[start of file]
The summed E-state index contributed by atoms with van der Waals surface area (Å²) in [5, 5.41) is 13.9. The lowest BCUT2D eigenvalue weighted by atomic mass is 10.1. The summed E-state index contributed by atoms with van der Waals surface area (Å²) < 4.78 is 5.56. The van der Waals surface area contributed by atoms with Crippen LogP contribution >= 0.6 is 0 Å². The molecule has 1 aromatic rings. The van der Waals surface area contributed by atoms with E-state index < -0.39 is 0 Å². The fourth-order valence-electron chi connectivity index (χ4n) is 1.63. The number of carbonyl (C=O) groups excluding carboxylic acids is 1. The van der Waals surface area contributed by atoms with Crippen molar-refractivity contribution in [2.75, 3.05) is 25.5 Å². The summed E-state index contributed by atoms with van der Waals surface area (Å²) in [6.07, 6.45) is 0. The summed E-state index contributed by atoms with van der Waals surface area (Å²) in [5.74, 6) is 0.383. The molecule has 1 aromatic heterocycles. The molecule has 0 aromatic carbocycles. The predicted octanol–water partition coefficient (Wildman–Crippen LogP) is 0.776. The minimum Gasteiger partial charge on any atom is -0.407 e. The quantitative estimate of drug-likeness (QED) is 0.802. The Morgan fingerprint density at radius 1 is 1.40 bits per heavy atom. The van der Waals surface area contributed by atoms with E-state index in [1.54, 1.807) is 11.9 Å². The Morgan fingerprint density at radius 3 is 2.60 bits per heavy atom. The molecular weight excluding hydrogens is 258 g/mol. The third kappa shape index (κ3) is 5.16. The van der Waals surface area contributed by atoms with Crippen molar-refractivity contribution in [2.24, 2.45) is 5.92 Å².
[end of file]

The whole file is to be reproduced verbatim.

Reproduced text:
The summed E-state index contributed by atoms with van der Waals surface area (Å²) in [5, 5.41) is 13.9. The lowest BCUT2D eigenvalue weighted by atomic mass is 10.1. The summed E-state index contributed by atoms with van der Waals surface area (Å²) < 4.78 is 5.56. The van der Waals surface area contributed by atoms with Crippen LogP contribution >= 0.6 is 0 Å². The molecule has 1 aromatic rings. The van der Waals surface area contributed by atoms with E-state index < -0.39 is 0 Å². The fourth-order valence-electron chi connectivity index (χ4n) is 1.63. The number of carbonyl (C=O) groups excluding carboxylic acids is 1. The van der Waals surface area contributed by atoms with Crippen molar-refractivity contribution in [2.75, 3.05) is 25.5 Å². The summed E-state index contributed by atoms with van der Waals surface area (Å²) in [6.07, 6.45) is 0. The summed E-state index contributed by atoms with van der Waals surface area (Å²) in [5.74, 6) is 0.383. The molecule has 1 aromatic heterocycles. The molecule has 0 aromatic carbocycles. The predicted octanol–water partition coefficient (Wildman–Crippen LogP) is 0.776. The minimum Gasteiger partial charge on any atom is -0.407 e. The quantitative estimate of drug-likeness (QED) is 0.802. The Morgan fingerprint density at radius 1 is 1.40 bits per heavy atom. The van der Waals surface area contributed by atoms with E-state index in [1.54, 1.807) is 11.9 Å². The Morgan fingerprint density at radius 3 is 2.60 bits per heavy atom. The molecular weight excluding hydrogens is 258 g/mol. The third kappa shape index (κ3) is 5.16. The van der Waals surface area contributed by atoms with Crippen molar-refractivity contribution in [2.24, 2.45) is 5.92 Å².